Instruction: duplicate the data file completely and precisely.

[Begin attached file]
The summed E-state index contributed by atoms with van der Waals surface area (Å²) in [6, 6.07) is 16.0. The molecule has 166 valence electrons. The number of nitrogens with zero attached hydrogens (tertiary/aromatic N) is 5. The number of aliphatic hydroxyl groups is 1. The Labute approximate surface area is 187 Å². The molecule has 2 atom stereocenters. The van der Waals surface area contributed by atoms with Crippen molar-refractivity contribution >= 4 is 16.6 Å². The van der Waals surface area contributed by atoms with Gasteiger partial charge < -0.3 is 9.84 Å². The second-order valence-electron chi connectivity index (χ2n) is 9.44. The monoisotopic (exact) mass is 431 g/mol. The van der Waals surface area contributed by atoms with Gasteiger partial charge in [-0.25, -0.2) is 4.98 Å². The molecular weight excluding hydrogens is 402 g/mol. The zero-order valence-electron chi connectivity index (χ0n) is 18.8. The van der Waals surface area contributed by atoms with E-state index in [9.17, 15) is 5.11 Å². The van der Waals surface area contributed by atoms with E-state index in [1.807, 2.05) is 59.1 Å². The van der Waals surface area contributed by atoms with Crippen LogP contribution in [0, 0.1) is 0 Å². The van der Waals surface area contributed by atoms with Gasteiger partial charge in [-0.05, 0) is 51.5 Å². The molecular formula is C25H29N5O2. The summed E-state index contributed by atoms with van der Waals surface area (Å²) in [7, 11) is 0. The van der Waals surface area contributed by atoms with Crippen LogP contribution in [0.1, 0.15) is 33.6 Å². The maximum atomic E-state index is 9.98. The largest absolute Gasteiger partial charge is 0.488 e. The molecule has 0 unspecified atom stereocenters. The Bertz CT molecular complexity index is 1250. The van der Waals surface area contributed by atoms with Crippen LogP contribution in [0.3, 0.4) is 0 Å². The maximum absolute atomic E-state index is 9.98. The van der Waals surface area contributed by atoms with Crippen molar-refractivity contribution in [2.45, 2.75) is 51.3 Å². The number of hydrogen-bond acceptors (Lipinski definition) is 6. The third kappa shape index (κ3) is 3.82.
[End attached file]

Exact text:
The summed E-state index contributed by atoms with van der Waals surface area (Å²) in [6, 6.07) is 16.0. The molecule has 166 valence electrons. The number of nitrogens with zero attached hydrogens (tertiary/aromatic N) is 5. The number of aliphatic hydroxyl groups is 1. The Labute approximate surface area is 187 Å². The molecule has 2 atom stereocenters. The van der Waals surface area contributed by atoms with Crippen molar-refractivity contribution >= 4 is 16.6 Å². The van der Waals surface area contributed by atoms with Gasteiger partial charge < -0.3 is 9.84 Å². The second-order valence-electron chi connectivity index (χ2n) is 9.44. The monoisotopic (exact) mass is 431 g/mol. The van der Waals surface area contributed by atoms with Gasteiger partial charge in [-0.25, -0.2) is 4.98 Å². The molecular weight excluding hydrogens is 402 g/mol. The zero-order valence-electron chi connectivity index (χ0n) is 18.8. The van der Waals surface area contributed by atoms with E-state index in [9.17, 15) is 5.11 Å². The van der Waals surface area contributed by atoms with E-state index in [1.807, 2.05) is 59.1 Å². The van der Waals surface area contributed by atoms with Crippen LogP contribution in [0, 0.1) is 0 Å². The van der Waals surface area contributed by atoms with Gasteiger partial charge in [-0.05, 0) is 51.5 Å². The molecular formula is C25H29N5O2. The summed E-state index contributed by atoms with van der Waals surface area (Å²) in [7, 11) is 0. The van der Waals surface area contributed by atoms with Crippen LogP contribution in [0.1, 0.15) is 33.6 Å². The maximum atomic E-state index is 9.98. The largest absolute Gasteiger partial charge is 0.488 e. The molecule has 0 unspecified atom stereocenters. The Bertz CT molecular complexity index is 1250. The van der Waals surface area contributed by atoms with Crippen LogP contribution in [0.3, 0.4) is 0 Å². The maximum absolute atomic E-state index is 9.98. The van der Waals surface area contributed by atoms with Crippen molar-refractivity contribution in [2.45, 2.75) is 51.3 Å². The number of hydrogen-bond acceptors (Lipinski definition) is 6. The third kappa shape index (κ3) is 3.82.